“I look up at Mary and concede what I am coming to know. I will become a writer. As we descend the stairway, I tell Mom that since we have only two more nights in France, we should go all out on the meals. No more hamburgers. Bring on the baguettes. The cheese plate. Steak au poivre. Champagne.

“Then, after a few moments of wondering, I come out and ask her, ‘What did you pray for back on the kneeler?’” 

“ ‘You,’ she answers.”


Okay, bear with me people; I read this book awhile ago.

As anyone close to me knows, I was and still am completely in love with The Secret Life of Bees by Sue Monk Kidd. I’ll go into that further when I read it over again.

Consequently, when a new book with her name slapped on the front cover appeared, I lunged for it. I was intrigued by the thought of her having a daughter – not just a daughter, but a daughter who wrote. And, apparently, writes well!

Traveling with Pomegranates is a mother-daughter story and takes place over the years during which both are thrust into new stages in their lives. Sue is turning 50 and Ann is graduating from college. Suddenly, they both are changing, their situations are changing, and they both must learn to understand themselves and understand the new differences in each other. (Wow, I really wish I could figure out how to rephrase that last sentence. Ick.)

First of all, can we all agree that the cover this book is beautiful? Honestly, anyone’s eyes would be drawn to its sweet simplicity, and it’s a wonderful representation of the book as a whole. The book is thought-provoking yet calming. It is ideal when you are looking for a momentary escape from reality, and will likely leave you with some valuable knowledge.

The book had a few clear main focuses, such as the mother-daughter relationship and the spiritual and personal discoveries made by both, but there were many backgrounds that greatly affected the feel of and mark left by the book.

For example, the different settings, from Greece to Paris to South Carolina, were all influential, and the happenings at all led step-by-step to the eventual denouement. It was certainly one of the few books with complete closure, which is a recommendation in and of itself. As a reader, I was completely satisfied with the connections made by the Ann and Sue, and the feelings and conclusions that evolved from events.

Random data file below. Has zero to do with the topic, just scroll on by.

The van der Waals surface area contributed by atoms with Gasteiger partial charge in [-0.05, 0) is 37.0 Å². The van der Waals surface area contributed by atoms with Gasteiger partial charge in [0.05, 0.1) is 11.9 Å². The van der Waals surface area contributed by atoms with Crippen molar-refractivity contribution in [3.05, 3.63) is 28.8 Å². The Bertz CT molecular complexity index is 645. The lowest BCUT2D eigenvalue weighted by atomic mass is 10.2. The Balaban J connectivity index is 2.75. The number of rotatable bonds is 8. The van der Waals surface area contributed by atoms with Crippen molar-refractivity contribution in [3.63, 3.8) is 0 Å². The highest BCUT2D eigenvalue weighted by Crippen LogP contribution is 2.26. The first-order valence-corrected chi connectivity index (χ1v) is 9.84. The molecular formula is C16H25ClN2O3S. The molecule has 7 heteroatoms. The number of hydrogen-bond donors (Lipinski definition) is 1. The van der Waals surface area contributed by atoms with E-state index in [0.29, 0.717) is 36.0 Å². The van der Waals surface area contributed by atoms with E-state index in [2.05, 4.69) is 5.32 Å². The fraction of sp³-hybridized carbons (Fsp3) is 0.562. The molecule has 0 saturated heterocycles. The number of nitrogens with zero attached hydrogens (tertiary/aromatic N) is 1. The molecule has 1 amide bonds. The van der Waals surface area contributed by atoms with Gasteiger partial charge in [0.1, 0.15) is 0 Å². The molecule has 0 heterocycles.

The chapters alternate between Sue’s and Ann’s point of view (all is written in present-tense), which allows readers to get the full story. You could literally draw a venn diagram in relation to this book. Certain things directly affected both, such as their relationship; daughter worrying about mother’s blood pressure, and mother letting go of certain claims on her daughter as her daughter grows. Then, we see Ann as she develops a relationship with Scott and as she deals with the troubles of finding a career, and we accompany Sue on her journey to write a novel (The Secret Life of Bees). (By the way, the way she went about writing said novel was quite interesting.)

Honestly, though, one of the most crucial aspects of the book (other than their relationship in general) are their spiritual discoveries over the time recorded in the book. Sue Monk Kidd’s connection with, respect and love for, and interest in the Black Madonna evolves, and, if you’ve read The Secret Life of Bees, you’ve seen that her faith has affected her and her writings immensely.

Ann also makes some discoveries similar to, yet different from her mother’s and watches as her mother slowly becomes more engrossed in reevaluating her life and adjusting herself to the coming years.

Overall, the book was a touching, amusing, and heart-felt one. I enjoyed it far more than a few of the nonfiction books I’ve read. It is certainly, however, a book you must be open-minded about and is an extremely difficult book to speak of, since I can guess it has a great many different effects on everyone.

I will be honest, and say that I probably won’t reread the book, unless, of course, I want some information on attractions in Greece.

Go ahead and read it and see what you think. I’d be interested to know.